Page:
FAQ: The Affordable Care Act

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The Affordable Care Act—better known as Obamacare—makes profound changes to the business of health care in America and so, not surprisingly, people have a lot of questions about how it works and what their options and requirements are under the law. Here are answers to frequently asked questions about the health care law and types of available plans. You can also learn more about the Affordable Care Act and its various provisions in this interactive timeline.

When does the law take effect?

When the Affordable Care Act was signed in 2010, health insurance reforms began rolling out in a five-year phase. While some new protections have already been implemented—including children being able to remain on a parent’s policy up to age 26—many provisions will not take effect until January 1, 2014.

What if someone doesn’t buy insurance?

If someone who can afford health insurance does not get coverage in 2014, he or she may have to pay a fee. The fee in 2014 is one percent of yearly income or $95 per person for the year, whichever is higher, and the fee increases every year. Exceptions include people who are covered by veterans health care programs, and those on Medicare or Medicaid.

What if I have job-based insurance?

If you have health insurance through your job, you most likely can keep it. Your employer can tell you whether the insurance plan it offers meets the minimum value required under the law.  If you’re self-employed with no employees, you’re not considered an employer. In that case, you can use the individual marketplace to find coverage that fits your needs.

Why am I required to purchase health insurance coverage?

The key goal of the health care reform law is to ensure that nobody can be denied coverage or be priced out of coverage due to a health problem. Proponents of the law say that the market will not work if healthy people don't have health insurance because that would result in much higher premiums for those who do need it.

What does "marketplace insurance" cover?

All insurance in the marketplace exchanges offer the same set of essential health benefits and do not reflect the quality or amount of care the plans provide. These benefits include, but are not limited to the following: emergency services; maternity and newborn care; mental health services; prescription drugs; pediatric services; preventive services; rehabilitative services and devices.

What are "exchanges”? How do I enroll?

Federal and state-run exchanges are the central mechanisms created by the ACA to help consumers purchase health insurance coverage.. Consumers can purchase coverage on the exchange’s website or through approved insurance agents. The law does not require anyone to purchase insurance through an exchange, though governmenet subsidies will only be available for plans sold through an exchange.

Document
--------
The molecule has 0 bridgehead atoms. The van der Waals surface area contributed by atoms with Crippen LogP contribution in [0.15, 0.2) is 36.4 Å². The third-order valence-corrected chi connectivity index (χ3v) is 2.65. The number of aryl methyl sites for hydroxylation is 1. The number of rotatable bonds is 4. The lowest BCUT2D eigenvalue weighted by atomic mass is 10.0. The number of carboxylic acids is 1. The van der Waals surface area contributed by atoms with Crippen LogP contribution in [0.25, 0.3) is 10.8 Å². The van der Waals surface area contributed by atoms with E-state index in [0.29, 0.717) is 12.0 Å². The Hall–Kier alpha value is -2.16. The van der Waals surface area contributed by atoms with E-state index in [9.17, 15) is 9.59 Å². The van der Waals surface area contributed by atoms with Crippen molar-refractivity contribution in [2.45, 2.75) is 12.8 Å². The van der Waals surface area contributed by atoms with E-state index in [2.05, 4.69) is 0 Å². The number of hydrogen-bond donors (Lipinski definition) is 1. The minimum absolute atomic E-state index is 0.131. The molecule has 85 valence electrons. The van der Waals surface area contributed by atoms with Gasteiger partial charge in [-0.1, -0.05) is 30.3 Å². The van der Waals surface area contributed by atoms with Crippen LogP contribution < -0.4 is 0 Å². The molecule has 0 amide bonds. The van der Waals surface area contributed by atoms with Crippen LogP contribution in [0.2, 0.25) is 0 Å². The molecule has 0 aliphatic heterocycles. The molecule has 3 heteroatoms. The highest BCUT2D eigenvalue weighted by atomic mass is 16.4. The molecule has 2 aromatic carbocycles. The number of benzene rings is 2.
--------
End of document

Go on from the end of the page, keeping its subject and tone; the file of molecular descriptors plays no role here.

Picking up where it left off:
How do I choose a plan?

There are four categories of marketplace insurance plans: Bronze, Silver, Gold and Platinum. All plans must design their cost-sharing (deductibles, co-pays, co-insurance) to fit into specific levels of coverage. The differences among categories affect monthly premium costs, the portion of bills paid for hospital visits and prescription medications, and total out-of-pocket costs.

What if you have a pre-existing condition?

Beginning January 1, 2014, insurers will be prohibited from discriminating against individuals with pre-existing conditions in offering or pricing health insurance policies.   In addition, for those with qualifying incomes, subsidies will be available to reduce premiums and cost-sharing for plans purchased through a marketplce exchange.

How will my out-of-pocket costs be affected?

All plans sold or renewed in 2014, must limit the out-of-pocket exposure of consumers to approximately $6,000 for individual and $12,000 for families. These limits will be indexed to average premium growth in future years. The deductible for plans in the small group market will be limited to $2,000 for individuals and $4,000 for families in 2014--also indexed to average premium growth in future years.

What should I do if my insurance company rescinds my coverage?

Your insurance company may only “rescind" your health insurance coverage if you committed fraud or made an intentional misrepresentation of an important fact. (This is not to be confused with the cancellation notices that were sent out this fall to people with policies that didn't meet the ACA's requirements.) You should contact your state Department of Insurance to file a complaint.